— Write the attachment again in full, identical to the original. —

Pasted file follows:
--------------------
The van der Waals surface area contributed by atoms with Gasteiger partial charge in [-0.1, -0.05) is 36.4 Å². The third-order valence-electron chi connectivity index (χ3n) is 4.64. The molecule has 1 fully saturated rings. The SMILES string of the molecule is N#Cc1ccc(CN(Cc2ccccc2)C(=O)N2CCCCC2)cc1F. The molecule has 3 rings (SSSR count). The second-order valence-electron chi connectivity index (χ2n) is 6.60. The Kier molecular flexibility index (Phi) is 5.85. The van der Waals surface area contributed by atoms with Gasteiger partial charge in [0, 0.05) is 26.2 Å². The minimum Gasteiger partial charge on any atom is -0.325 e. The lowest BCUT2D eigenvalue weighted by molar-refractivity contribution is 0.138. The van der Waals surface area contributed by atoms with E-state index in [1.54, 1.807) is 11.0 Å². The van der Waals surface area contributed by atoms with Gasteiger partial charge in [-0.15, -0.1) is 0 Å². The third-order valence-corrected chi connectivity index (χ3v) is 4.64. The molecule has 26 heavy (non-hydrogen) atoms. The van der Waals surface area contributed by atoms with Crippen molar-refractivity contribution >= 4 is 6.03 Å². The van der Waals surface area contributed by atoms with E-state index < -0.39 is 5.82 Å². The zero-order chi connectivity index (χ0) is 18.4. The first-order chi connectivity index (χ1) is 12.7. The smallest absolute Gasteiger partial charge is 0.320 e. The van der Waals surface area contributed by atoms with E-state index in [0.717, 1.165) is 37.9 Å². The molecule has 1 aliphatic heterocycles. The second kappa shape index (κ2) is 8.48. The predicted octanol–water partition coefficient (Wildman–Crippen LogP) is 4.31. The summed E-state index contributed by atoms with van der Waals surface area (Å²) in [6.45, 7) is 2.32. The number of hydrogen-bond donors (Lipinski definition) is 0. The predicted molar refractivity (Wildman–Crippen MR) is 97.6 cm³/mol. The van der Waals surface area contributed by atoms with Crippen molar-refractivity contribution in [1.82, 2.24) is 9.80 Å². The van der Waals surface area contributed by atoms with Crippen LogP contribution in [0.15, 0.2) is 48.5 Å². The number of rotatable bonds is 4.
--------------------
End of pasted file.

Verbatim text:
The van der Waals surface area contributed by atoms with Gasteiger partial charge in [-0.1, -0.05) is 36.4 Å². The third-order valence-electron chi connectivity index (χ3n) is 4.64. The molecule has 1 fully saturated rings. The SMILES string of the molecule is N#Cc1ccc(CN(Cc2ccccc2)C(=O)N2CCCCC2)cc1F. The molecule has 3 rings (SSSR count). The second-order valence-electron chi connectivity index (χ2n) is 6.60. The Kier molecular flexibility index (Phi) is 5.85. The van der Waals surface area contributed by atoms with Gasteiger partial charge in [0, 0.05) is 26.2 Å². The minimum Gasteiger partial charge on any atom is -0.325 e. The lowest BCUT2D eigenvalue weighted by molar-refractivity contribution is 0.138. The van der Waals surface area contributed by atoms with E-state index in [1.54, 1.807) is 11.0 Å². The van der Waals surface area contributed by atoms with Gasteiger partial charge in [-0.15, -0.1) is 0 Å². The third-order valence-corrected chi connectivity index (χ3v) is 4.64. The molecule has 26 heavy (non-hydrogen) atoms. The van der Waals surface area contributed by atoms with Crippen molar-refractivity contribution >= 4 is 6.03 Å². The van der Waals surface area contributed by atoms with E-state index < -0.39 is 5.82 Å². The zero-order chi connectivity index (χ0) is 18.4. The first-order chi connectivity index (χ1) is 12.7. The smallest absolute Gasteiger partial charge is 0.320 e. The van der Waals surface area contributed by atoms with E-state index in [0.717, 1.165) is 37.9 Å². The molecule has 1 aliphatic heterocycles. The second kappa shape index (κ2) is 8.48. The predicted octanol–water partition coefficient (Wildman–Crippen LogP) is 4.31. The summed E-state index contributed by atoms with van der Waals surface area (Å²) in [6.45, 7) is 2.32. The number of hydrogen-bond donors (Lipinski definition) is 0. The predicted molar refractivity (Wildman–Crippen MR) is 97.6 cm³/mol. The van der Waals surface area contributed by atoms with Crippen molar-refractivity contribution in [1.82, 2.24) is 9.80 Å². The van der Waals surface area contributed by atoms with Crippen LogP contribution in [0.15, 0.2) is 48.5 Å². The number of rotatable bonds is 4.